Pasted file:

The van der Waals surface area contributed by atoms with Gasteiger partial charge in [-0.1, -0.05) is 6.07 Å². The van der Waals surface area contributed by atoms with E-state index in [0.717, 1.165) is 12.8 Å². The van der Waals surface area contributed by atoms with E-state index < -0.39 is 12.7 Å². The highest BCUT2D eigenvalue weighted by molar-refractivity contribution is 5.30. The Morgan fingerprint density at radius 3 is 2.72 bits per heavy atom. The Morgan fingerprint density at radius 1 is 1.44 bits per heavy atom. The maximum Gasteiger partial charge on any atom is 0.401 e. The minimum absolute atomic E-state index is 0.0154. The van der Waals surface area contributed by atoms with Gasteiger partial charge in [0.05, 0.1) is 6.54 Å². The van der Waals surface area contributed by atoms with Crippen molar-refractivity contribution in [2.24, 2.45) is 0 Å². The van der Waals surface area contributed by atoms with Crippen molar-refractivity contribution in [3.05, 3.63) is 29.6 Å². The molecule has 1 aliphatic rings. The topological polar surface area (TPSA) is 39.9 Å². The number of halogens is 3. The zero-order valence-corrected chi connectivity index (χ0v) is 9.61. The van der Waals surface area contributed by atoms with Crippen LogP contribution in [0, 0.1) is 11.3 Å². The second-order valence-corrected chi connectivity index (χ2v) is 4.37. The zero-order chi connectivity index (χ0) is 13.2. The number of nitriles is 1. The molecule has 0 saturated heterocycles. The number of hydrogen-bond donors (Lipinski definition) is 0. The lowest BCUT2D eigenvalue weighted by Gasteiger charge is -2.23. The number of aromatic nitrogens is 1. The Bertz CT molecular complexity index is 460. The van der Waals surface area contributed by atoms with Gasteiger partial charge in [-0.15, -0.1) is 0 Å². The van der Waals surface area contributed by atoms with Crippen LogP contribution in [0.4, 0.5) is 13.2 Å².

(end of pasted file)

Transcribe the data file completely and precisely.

The van der Waals surface area contributed by atoms with Gasteiger partial charge in [-0.1, -0.05) is 6.07 Å². The van der Waals surface area contributed by atoms with E-state index in [0.717, 1.165) is 12.8 Å². The van der Waals surface area contributed by atoms with E-state index < -0.39 is 12.7 Å². The highest BCUT2D eigenvalue weighted by molar-refractivity contribution is 5.30. The Morgan fingerprint density at radius 3 is 2.72 bits per heavy atom. The Morgan fingerprint density at radius 1 is 1.44 bits per heavy atom. The maximum Gasteiger partial charge on any atom is 0.401 e. The minimum absolute atomic E-state index is 0.0154. The van der Waals surface area contributed by atoms with Gasteiger partial charge in [0.05, 0.1) is 6.54 Å². The van der Waals surface area contributed by atoms with Crippen molar-refractivity contribution in [2.24, 2.45) is 0 Å². The van der Waals surface area contributed by atoms with Crippen molar-refractivity contribution in [3.05, 3.63) is 29.6 Å². The molecule has 1 aliphatic rings. The topological polar surface area (TPSA) is 39.9 Å². The number of halogens is 3. The zero-order valence-corrected chi connectivity index (χ0v) is 9.61. The van der Waals surface area contributed by atoms with Crippen LogP contribution in [0, 0.1) is 11.3 Å². The second-order valence-corrected chi connectivity index (χ2v) is 4.37. The zero-order chi connectivity index (χ0) is 13.2. The number of nitriles is 1. The molecule has 0 saturated heterocycles. The number of hydrogen-bond donors (Lipinski definition) is 0. The lowest BCUT2D eigenvalue weighted by Gasteiger charge is -2.23. The number of aromatic nitrogens is 1. The Bertz CT molecular complexity index is 460. The van der Waals surface area contributed by atoms with Gasteiger partial charge in [-0.15, -0.1) is 0 Å². The van der Waals surface area contributed by atoms with Crippen LogP contribution in [0.4, 0.5) is 13.2 Å².